After an ensuing four month legal battle Alhassan received a phone call, while eating a slice of pizza, that changed his life forever. On November 21, 2008 at 7:33 pm (around 1:00 am in Gambia), Alhassan’s father phoned him and simply stated “Your sister is gone.” Alhassan fainted. When he woke and got his bearings Alhassan called his grandmother, Aminata, who lived in Gambia who consoled him and tried to make him feel better. “You’ve done everything that you could for your sister,” said Aminata “now it’s time to move on.” But three hours later Alhassan received another phone call, once again it was his father, this time he said “Your grandmother is gone.” Aminata Susso died of a heart attack. In the Muslim tradition of his people Alhassan flew to his homeland the following day, buried his sister at 10:00 am, and his grandmother at 3:00 pm. Today they rest side by side in Gambia.
The passing of Alhassan’s grandmother and sister are two of the events that have motivated him to help his students reach out and try to grasp the American dream, something that Binta was desperately trying to do. What gives Alhassan the greatest satisfaction as a teacher is the sight of his students on graduation day. “To see where they started, their daily progress, and where they are going brings me most joy.” says Alhassan. Whether it’s waking up early to attend Mr. Susso’s program or reading Victor Frankl’s, Man’s Search for Meaning in class, students are taught to never give up and to continue striving to obtain their dreams. Alhassan notes “Teens think their problems are cumbersome, but when they read about someone like Victor Frankl finding meaning in Auschwitz, they realize there is no problem they cannot solve.”
The foreseeable future looks bright for Alhassan and the students of Bronx International High. A trip to Massachusetts is being planned for the spring and Mr. Susso’s popularity has already attracted Department of Education officials to observe the Inspiring Teens’ Futures program for other schools. After all, the school’s graduation rate shot up from 31% to over 80% since Alhassan arrived at Bronx International High. But in the meantime, the 2018 New York State teacher of the year is able to help his students remember where they came from, who they are and focus on where they want to go. Day by day, during every 8:00 am zero period, a Griot in the South Bronx helps his students tell their own stories.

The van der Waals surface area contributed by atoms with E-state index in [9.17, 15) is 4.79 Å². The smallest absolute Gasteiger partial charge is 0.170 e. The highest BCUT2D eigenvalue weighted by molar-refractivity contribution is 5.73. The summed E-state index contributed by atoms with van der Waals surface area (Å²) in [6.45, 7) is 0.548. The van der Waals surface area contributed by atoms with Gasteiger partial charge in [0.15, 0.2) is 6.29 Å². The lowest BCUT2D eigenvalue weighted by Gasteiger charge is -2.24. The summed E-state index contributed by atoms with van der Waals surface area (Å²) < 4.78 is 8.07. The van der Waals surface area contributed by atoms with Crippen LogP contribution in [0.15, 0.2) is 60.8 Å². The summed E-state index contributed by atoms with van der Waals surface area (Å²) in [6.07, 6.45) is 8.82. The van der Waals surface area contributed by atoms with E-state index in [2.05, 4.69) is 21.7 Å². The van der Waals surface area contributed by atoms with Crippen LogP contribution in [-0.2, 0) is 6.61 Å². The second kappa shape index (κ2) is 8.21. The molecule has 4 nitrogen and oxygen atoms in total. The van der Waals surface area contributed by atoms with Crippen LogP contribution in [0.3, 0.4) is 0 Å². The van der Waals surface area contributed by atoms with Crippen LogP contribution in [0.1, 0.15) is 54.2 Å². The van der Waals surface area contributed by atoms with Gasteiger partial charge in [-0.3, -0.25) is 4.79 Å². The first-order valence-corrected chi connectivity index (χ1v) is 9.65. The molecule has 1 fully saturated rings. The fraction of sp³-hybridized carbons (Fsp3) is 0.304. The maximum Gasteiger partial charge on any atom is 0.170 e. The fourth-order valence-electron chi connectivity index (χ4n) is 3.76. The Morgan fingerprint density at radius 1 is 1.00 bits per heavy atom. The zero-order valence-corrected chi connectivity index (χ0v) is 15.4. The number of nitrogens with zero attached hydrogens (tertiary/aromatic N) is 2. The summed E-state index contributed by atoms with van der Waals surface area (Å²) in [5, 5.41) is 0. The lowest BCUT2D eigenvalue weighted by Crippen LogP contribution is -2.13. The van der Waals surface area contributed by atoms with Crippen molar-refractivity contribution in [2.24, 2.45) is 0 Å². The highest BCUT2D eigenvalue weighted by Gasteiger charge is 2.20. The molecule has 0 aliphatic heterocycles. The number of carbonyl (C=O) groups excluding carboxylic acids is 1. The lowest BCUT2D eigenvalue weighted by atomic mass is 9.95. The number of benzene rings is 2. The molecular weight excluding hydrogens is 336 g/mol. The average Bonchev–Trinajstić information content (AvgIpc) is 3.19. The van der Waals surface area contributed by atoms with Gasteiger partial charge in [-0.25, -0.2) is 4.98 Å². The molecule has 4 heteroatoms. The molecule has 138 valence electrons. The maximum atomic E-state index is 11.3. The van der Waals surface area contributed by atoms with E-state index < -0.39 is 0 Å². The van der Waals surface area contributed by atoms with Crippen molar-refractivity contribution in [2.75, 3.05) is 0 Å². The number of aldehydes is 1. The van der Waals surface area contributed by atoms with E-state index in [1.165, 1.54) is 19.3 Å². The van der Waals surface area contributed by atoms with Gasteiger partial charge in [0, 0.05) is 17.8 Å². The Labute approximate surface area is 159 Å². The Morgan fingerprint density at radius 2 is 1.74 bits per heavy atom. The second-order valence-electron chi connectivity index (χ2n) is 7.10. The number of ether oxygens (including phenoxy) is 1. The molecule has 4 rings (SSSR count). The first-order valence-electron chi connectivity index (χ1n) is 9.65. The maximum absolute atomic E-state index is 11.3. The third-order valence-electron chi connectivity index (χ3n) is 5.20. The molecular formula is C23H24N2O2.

Although the summer season has ended, luckily, colder weather brings with it the winter edition of the Bronx Night Market Holiday Pop-Up at the New York Botanical Garden from 7–10:30 p.m. on select evenings. Patrons can experience this Bronx summer hit on a smaller (yet colder!) scale in the Leon Levy Visitor Center featuring a rotating seasonal selection of the market’s food favorites such as NextStopVegan, Empanology, and City Tamale.
The holiday pop-up coincides with Bar Car Nights at NYBG, a 21-and-over exclusive in which the garden grounds transforms into a wintry landscape and an after-dark viewing of the Holiday Train Show® as the evening highlight (an experience worth experiencing!). Throughout the garden, performers such as carolers and hula hoop dancers provide holiday entertainment along the various garden routes, adding to the night’s festive offerings. Fire pits are lit to warm the frigid, but the beauty of the evening in all its enchantment is warming enough. Below are select vendor highlights from my visit on November 17th 2018:
There are burgers and then there are BURGERS! This was definitely the latter!
The BX Burger Co. is a Bronx-based burger company aimed at “having The Bronx’s very own Burger company” intended to “contribute to its development by employing people that live here.” At the night market, patrons could select between their Caramelized Onion burger or Jalapeño and Cheese Infused burger. I ordered the caramelized onion burger and to be perfectly honest, I don’t remember eating it, let alone breathing while shoving my burger in my face!